‘Hans Zim­mer Live’ a con­flu­ence of style, con­cept and ex­e­cu­tion

Two-hour fi­nale pays trib­ute to his­tory of rock in study of de­layed grat­i­fi­ca­tion

Houston Chronicle Sunday - - CITY | STATE - By Wei-Huan Chen wchen@chron.com

If Aphex Twin and Richard Wag­ner had a lovechild, it’d be a lot like the sec­ond act of “Hans Zim­mer Live” — tur­bu­lent, pri­mor­dial, math­e­mat­i­cal. While the first half of the con­cert fea­tur­ing one of the world’s best known film score com­posers is fun but noisy and di­rec­tion­less, the two-hour fi­nale that oc­curs af­ter in­ter­mis­sion is both a trib­ute to clas­si­cal, elec­tronic and rock his­tory and a study in de­layed grat­i­fi­ca­tion. “This is go­ing to get weird,” Zim­mer told a quiet, at­ten­tive crowd at the Smart Fi­nan­cial Cen­tre on Fri­day night dur­ing act two. “You’ll make it through.”

Mak­ing it through might be Zim­mer’s words for yet-an­other night of his grand mul­ti­me­dia pre­sen­ta­tion fea­tur­ing a full band, an orches­tra and a choir. But sit near the stage where the lights shower down on you and you can feel the bass in your chest, and sud­denly it’s a gross un­der­state­ment for what feels like en­ter­ing into a worm­hole from “In­ter­stel­lar.”

This is how he did it: Zim­mer’s band defers to a con­tra­bass solo in an ex­tended pro­logue that gave the au­di­ence no rec­og­niz­able tune, nor any fist-in-the-air cli­max. It was a build-up too pro­tracted, too eerily mor­dant to truly be­long in a show cre­ated solely for movie fans.

An amal­gam of themes

But that’s not what “Hans Zim­mer Live” is about. Sure, Zim­mer is an es­sen­tial com­po­nent to Hol­ly­wood’s cur­rent ob­ses­sion with se­quels and su­per­hero movies, so it makes sense to as­sume that his tour­ing act would have el­e­ments of what de­fines ev­ery Comic-Con, Harry Pot­ter screen­ing with live orches­tra or Marvel movie — fan ser­vice. No, his show didn’t sport masked avengers or men of steel. But there was a lot of metal.

Metal was bassist Yolanda Charles dig­ging into her in­stru­ment with thump­ing, repet­i­tive lines while cel­list Tina Guo dis­torts her in­stru­ment so that it re­sem­bles a throaty elec­tric gui­tar. Metal was a stormy au­ral land­scape that was all bass and no tenor, then icy open chords lay­ered over drum­mer Sat­nam Ram­go­tra’s er­ratic solo. The twitch of a drum set, crack­ling like fire un­der the lan­guid acous­tics of pi­ano and string? That’s the Aphex Twin in­flu­ence. Then comes the Wag­ner in the form a Valkyrie-es­que choir, a re­minder that this elec­tronic din is made by and for hu­mans. The vo­cals sound like a rev­e­la­tion, but what else did you ex­pect? Say what you will about the com­poser’s no­to­ri­ous bwah-bwah’s in “In­cep­tion.” Zim­mer showed that he still loves the tri­umphant, me­dieval sound of the choir.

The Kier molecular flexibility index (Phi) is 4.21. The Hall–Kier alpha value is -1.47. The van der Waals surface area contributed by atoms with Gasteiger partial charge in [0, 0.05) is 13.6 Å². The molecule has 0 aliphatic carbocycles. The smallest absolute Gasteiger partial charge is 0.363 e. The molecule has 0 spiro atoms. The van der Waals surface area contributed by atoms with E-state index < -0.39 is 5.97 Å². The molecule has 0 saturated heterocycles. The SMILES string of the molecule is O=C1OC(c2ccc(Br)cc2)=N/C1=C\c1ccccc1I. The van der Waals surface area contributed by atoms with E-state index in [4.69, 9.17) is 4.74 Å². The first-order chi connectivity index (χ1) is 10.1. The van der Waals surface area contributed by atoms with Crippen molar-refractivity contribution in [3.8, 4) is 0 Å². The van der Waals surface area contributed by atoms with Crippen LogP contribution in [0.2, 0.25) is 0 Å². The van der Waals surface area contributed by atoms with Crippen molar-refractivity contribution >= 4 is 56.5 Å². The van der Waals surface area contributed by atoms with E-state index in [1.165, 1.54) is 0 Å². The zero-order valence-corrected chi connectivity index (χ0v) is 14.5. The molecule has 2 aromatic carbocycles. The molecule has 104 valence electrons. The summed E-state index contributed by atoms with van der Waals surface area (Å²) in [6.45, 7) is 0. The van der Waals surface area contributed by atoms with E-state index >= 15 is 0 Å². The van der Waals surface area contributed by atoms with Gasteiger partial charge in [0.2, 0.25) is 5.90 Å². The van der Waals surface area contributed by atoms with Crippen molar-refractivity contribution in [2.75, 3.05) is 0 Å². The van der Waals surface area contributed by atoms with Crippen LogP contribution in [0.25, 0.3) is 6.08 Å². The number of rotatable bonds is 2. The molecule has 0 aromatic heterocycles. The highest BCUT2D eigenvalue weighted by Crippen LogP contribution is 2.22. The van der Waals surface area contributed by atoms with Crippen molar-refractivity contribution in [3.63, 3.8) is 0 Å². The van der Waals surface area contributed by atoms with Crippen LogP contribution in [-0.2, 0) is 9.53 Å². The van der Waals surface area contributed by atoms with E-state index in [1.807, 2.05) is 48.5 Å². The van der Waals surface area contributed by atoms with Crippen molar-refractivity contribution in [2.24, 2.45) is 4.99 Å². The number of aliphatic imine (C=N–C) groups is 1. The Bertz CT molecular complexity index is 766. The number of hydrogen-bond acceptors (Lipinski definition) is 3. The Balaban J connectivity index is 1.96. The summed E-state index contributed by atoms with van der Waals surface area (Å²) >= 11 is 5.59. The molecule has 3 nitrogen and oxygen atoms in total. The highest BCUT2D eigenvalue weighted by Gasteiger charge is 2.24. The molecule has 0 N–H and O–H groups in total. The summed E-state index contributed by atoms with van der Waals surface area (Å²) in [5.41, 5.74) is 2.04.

Tech­ni­cally speak­ing, the piece was an amal­gam of the themes to “The Thin Red Line” and “The Amaz­ing Spi­der-Man 2.” But mashed to­gether and pre­sented as a build-up to the po­lice-siren tease to “The Dark Knight,” that sec­ond-act in­ter­lude was a stand­alone achieve­ment — a com­po­si­tion in and of it­self that showed that Zim­mer was never in­ter­ested in mak­ing a movie mu­sic mix­tape. He wanted a show.

Bashed to rocks

And boy, did that sec­ond act tell a story. He wanted us to wait for the rec­og­niz­able, ask­ing us to live in the mo­ment even it was one of un­fa­mil­iar­ity and sus­pense. When the cli­max fi­nally ar­rived, Zim­mer took the mic. Backed by in­ter­mit­tent flashes of pur­ple spot­lights and per­cus­sive claps, he spoke about the death of “The Dark Knight” star Heath Ledger and about the Aurora, Colorado shoot­ing at a screen­ing of “The Dark Knight Rises.” Zim­mer kept the mu­sic of the Bat­man films “punky” and “chaotic,” he said, to honor the mem­ory of Ledger’s Joker. And the Aurora story pref­aced a mu­si­cal trib­ute to the vic­tims and their fam­i­lies, a water­color can­vas painted with pedal tones and sus­tained chords that led to the mi­nor-key or­gans of “In­ter­stel­lar.”

Look­ing back, turns out the first act was just an hors d’oeu­vre. The en­trance of singer Lebo M., known as the first voice you hear in the movie “Lion King,” brought buoy­ancy to an oth­er­wise moody start of the evening. And the band was elec­tric in its first-act closer, which fea­tured Guo solo­ing over the “Pi­rates of the Caribbean” theme. But “Hans Zim­mer Live” still verged on the gim­micky as a con­cept that would prob­a­bly lose its ap­peal on sec­ond view­ing. At first. What a re­lief, then, to have those thoughts bashed to rocks.

As some­one who col­lab­o­rates with artists like Ri­d­ley Scott and Christo­pher Nolan, it makes sense that Zim­mer knows how to put on a grand fi­nale. If noth­ing else, his per­for­mance showed that artists are once again tak­ing movie mu­sic se­ri­ously. The trib­ute to rock ‘n’ roll that is the film “Baby Driver;” the pop hit-gen­er­at­ing ca­pa­bil­i­ties of “Pitch Per­fect,” “De­spi­ca­ble Me 2” and “Trolls;” and the ca­reer of Ra­dio­head gui­tarist Johnny Green­wood, who has com­posed eight film scores, are just a few ex­am­ples of this re­cent phe­nom­e­non.

Ocean of sound

But Zim­mer stands tallest among these artists. He cer­tainly felt like a gi­ant when he threw his fist in the air (fi­nally) while an ocean of sound poured out of the stage. The fi­nale felt like the end of a Nolan film, ex­cept the star that night wasn’t named Leonardo or Chris­tian. It wasn’t even named Hans, re­ally. It was the mu­sic, pre­sented in the way that made that sur­pris­ing “The Thin Red Line” mo­ment feel both Wag­ne­r­ian and mod­ern — a inim­itable con­flu­ence of style, con­cept and ex­e­cu­tion.

Gary Foun­tain

The pro­duc­tion of “Hans Zim­mer Live” rocked out Fri­day night at Smart Fi­nan­cial Cen­tre in Su­gar Land.

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